National Ag News for May 3, 2023

Farm Bill Hearing: Farmers Need a Stronger Safety Net

During a Senate Agriculture Subcommittee hearing Tuesday, a sorghum farmer told lawmakers farmers need a stronger farm safety net. National Sorghum Producers’ Past Chairman, Kody Carson of Texas told lawmakers, “Right now, the farm safety net is not adequate.” Carson also reaffirmed support for crop insurance, adding, “the tool has been absolutely critical in helping us manage the ongoing drought conditions decimating the Sorghum Belt.” Meanwhile, American Soybean Association Secretary Caleb Ragland of Kentucky called crop insurance the most effective and important component of farm policy for soybean farmers. Ragland says that without crop insurance, “the risk would be more than many farmers and lenders could stand—it certainly would be for me,” while calling for improvements to the Title I farm safety net for soybeans. And National Corn Growers Association First Vice President Harold Wolle told the committee NCGA supports increasing the affordability of crop insurance coverage. Wolle adds, “The individual costs of purchasing coverage can discourage higher levels of coverage.”

Ag Economy Barometer: Farmer Sentiment Improves

Farmer sentiment improved modestly in April as the Purdue University-CME Group Ag Economy Barometer reversed a two-month decline, up six points to 123. The Current Conditions Index rose three points to 129, while the Index of Future Expectations rose seven points to 120. More producers expect prime interest rates to either hold steady or possibly decline during the next 12 months than felt that way earlier in the year. Perspectives on farmland values shifted somewhat in April, with fewer producers expecting values to decline in the upcoming year and more producers looking for values to rise. When asked about the possibility of a new Farm Bill being passed by Congress in 2023, responses were mixed, with 40 percent of producers saying that passage was at least somewhat likely, while nearly 30 percent of respondents think that passage is at least somewhat unlikely. Meanwhile, 40 percent of respondents considered crop insurance the most important Farm Bill title, followed by commodity programs and conservation.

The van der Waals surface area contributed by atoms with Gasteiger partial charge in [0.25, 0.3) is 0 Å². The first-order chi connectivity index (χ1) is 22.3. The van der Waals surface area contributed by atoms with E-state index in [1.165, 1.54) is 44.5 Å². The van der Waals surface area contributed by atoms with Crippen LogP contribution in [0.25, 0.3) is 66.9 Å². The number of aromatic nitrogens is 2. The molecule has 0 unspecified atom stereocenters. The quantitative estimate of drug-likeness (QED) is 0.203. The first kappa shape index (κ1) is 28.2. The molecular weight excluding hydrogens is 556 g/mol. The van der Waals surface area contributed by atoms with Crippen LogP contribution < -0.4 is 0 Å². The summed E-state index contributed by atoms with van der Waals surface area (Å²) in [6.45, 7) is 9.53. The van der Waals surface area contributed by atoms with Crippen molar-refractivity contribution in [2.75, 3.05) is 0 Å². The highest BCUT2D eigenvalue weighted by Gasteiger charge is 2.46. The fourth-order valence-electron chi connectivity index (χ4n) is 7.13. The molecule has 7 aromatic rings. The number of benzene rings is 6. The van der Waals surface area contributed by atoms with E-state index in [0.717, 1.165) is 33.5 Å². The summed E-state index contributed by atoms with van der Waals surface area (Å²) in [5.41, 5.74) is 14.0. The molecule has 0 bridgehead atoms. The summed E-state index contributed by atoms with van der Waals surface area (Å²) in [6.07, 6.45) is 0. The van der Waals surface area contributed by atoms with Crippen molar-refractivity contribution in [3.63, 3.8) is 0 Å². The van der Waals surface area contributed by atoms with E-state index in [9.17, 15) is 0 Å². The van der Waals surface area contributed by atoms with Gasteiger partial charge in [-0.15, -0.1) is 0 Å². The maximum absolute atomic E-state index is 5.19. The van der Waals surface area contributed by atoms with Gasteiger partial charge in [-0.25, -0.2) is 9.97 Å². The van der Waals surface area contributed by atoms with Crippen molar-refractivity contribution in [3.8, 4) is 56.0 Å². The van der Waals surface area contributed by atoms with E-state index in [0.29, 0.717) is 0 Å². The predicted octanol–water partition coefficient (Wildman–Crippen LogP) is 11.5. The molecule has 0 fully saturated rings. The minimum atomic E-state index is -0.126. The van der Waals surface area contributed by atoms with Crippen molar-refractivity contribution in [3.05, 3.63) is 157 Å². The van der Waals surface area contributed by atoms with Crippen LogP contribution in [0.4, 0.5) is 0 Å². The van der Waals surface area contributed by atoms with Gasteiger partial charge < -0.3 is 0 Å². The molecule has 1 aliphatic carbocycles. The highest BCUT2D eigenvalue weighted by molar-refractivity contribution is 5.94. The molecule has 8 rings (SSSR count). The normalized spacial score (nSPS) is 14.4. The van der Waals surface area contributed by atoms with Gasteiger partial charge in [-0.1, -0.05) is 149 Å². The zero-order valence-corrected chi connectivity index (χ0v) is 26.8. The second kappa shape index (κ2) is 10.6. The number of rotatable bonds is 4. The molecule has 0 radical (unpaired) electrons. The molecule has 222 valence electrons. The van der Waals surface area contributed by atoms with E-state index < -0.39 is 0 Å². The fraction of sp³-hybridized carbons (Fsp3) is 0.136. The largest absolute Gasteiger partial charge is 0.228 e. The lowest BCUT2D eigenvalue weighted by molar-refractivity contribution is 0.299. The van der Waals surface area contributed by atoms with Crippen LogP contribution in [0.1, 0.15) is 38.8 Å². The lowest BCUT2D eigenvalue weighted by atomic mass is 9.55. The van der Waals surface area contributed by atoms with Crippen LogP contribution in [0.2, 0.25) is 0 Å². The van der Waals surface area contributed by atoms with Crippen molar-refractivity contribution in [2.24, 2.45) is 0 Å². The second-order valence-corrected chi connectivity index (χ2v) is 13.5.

Renderers Support Protein PACT Legislation

The North American Renderers Association Tuesday endorsed The Protein PACT: For the People, Animals and Climate of Tomorrow. The legislation is the largest effort to strengthen animal protein’s contributions to healthy people, animals, communities, and a healthy environment. NARA endorsed the Protein PACT because the association “recognizes the importance of continuous improvement in the animal agriculture industry and see the benefit that the Protein PACT’s accomplishments will have on our organization, our members, and global consumers.” The organization says The Protein PACT uses transparent, data-based reporting to verify progress and keep the industry accountable for achieving its global goals. The Protein PACT Sustainability Framework encompasses more than 100 metrics developed through extensive collaboration with sustainability experts and supply chain partners. The association joins dozens of other food and Agriculture organizations in endorsing the Protein PACT’s vision to place Animal Agriculture at the center of global solutions.

NMPF Submits Milk-Pricing Plan to USDA